Lymphatic system: A network of tissues and organs that produce, store, and carry white blood cells. These cells fight infection and disease. It includes the bone marrow, spleen, lymph nodes, and lymphatic vessels. Cancer can use this system to spread to other parts of the body.
Lymphoma: Cancer that begins in the cells of the immune system.
Lumpectomy: Surgery that removes abnormal or cancerous tissue and sometimes part of the surrounding healthy tissue.
Malignant: Indicates that cancer cells are present and may be able to spread to other parts of the body.
Mammogram: An X-ray taken of the breast in order to check for abnormalities.
Mastectomy: Surgical procedure that removes all or part of the breast.
Melanoma: A form of cancer that begins in melanocytes. These are cells that make the pigment melanin. It can begin in a mole on the skin or in other tissues with pigment. These include the eye or intestines.
Metastasis: The spread of cancer from one area of the body to another. Cancer cells break away from the primary tumor. They travel through the blood or lymphatic system to other areas. For example, breast cancer cells may spread to the lymph nodes, or lung cancer cells may travel to the brain.
Neoadjuvant Therapy: Treatment given to shrink a tumor before the main treatment (usually surgery) is given. Often includes chemotherapy or radiation.
Oncologist: A physician who specializes in cancer and its treatment.
Palliative Care: Therapy that focuses on improving one’s quality of life rather than curing the cancer.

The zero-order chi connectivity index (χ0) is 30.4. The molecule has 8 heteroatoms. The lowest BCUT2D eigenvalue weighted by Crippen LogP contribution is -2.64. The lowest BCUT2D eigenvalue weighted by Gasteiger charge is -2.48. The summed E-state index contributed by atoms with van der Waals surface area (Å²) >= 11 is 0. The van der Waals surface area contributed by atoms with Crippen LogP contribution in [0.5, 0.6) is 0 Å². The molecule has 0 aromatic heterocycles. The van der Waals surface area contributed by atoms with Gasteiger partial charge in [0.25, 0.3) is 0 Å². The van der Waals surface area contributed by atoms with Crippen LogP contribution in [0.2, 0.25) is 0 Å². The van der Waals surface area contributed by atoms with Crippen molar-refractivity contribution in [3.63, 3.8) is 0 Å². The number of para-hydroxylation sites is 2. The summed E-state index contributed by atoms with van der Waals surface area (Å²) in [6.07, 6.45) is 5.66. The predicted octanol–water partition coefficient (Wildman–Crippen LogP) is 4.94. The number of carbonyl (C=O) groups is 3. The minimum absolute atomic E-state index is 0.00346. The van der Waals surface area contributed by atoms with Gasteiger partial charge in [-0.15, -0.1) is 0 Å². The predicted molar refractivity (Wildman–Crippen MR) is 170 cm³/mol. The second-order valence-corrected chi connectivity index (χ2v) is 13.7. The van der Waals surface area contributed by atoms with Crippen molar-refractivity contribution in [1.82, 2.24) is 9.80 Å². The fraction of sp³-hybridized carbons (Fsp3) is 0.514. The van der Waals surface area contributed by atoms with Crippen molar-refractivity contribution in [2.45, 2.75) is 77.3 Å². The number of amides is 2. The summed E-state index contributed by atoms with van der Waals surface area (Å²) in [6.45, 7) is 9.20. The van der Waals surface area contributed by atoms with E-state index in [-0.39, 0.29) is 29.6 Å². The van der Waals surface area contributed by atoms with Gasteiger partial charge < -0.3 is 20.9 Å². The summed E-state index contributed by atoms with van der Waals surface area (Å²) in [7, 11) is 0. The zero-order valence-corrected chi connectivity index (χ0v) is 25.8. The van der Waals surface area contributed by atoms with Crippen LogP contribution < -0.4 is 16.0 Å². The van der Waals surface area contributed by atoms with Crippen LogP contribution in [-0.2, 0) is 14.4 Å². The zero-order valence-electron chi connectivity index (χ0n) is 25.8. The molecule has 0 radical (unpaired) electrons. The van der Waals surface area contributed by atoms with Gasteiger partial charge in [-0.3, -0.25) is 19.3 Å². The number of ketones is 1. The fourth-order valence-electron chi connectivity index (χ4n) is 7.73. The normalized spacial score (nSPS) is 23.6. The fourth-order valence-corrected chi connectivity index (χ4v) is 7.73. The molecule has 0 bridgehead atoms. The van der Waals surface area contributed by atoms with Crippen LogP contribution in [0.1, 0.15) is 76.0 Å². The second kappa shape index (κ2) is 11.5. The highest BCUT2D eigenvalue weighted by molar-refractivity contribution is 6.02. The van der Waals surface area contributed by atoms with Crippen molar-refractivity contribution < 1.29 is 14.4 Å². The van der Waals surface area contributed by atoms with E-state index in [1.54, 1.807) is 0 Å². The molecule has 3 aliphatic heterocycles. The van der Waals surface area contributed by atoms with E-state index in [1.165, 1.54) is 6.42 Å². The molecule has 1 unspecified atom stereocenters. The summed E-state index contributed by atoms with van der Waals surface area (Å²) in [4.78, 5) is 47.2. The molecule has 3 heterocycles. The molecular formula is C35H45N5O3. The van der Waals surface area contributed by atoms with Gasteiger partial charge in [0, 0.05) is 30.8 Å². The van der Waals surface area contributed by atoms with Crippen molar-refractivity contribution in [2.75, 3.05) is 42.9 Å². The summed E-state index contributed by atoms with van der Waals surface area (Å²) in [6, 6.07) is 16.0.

Pap Smear: A test that involves the scraping and study of cells that line the cervix. Pap smears (also called pap tests) are used to detect precancerous and cancerous cells, as well as other noncancerous conditions.
Pathologist: A doctor who identifies diseases (such as cancer) by studying cells under a microscope.
Polyp: A growth of normal tissue that sticks out from the lining of an organ, such as the colon.
Precancerous: Refers to cells that have the potential to become cancerous.
Prognosis: The expected outcome of a disease and chances for recovery.
Prosthesis: An artificial replacement for a body part such as a breast or leg.
Prostate Specific Antigen (PSA) Test: A test that measures the amount of a substance created by the prostate gland in the blood. An elevated amount could be the result of infection, prostate cancer or an enlarged prostate.
Radiation Therapy: Uses high-energy rays or radioactive materials to damage or kill cancer cells.
Reconstructive Surgery: Operation preformed to repair skin and muscles after surgery to treat cancer has been performed. Often used to reconstruct a breast after a mastectomy.
Recurrence: The development of cancerous cells in the same area or another area of the body after cancer treatment.
Remission: When the signs and symptoms of cancer decrease or disappear, but cancer may still be in the body. Can be temporary or permanent.
Sarcoma: A cancer that develops in the tissues that support and connect the body. These include fat, muscle, and cartilage.
Stages of Cancer: A way of describing the extent of cancer in the body. It is usually based on the size of the tumor, whether lymph nodes contain cancer, and whether the cancer has spread to other areas of the body.
Tumor: An abnormal mass of tissue that can be benign or malignant.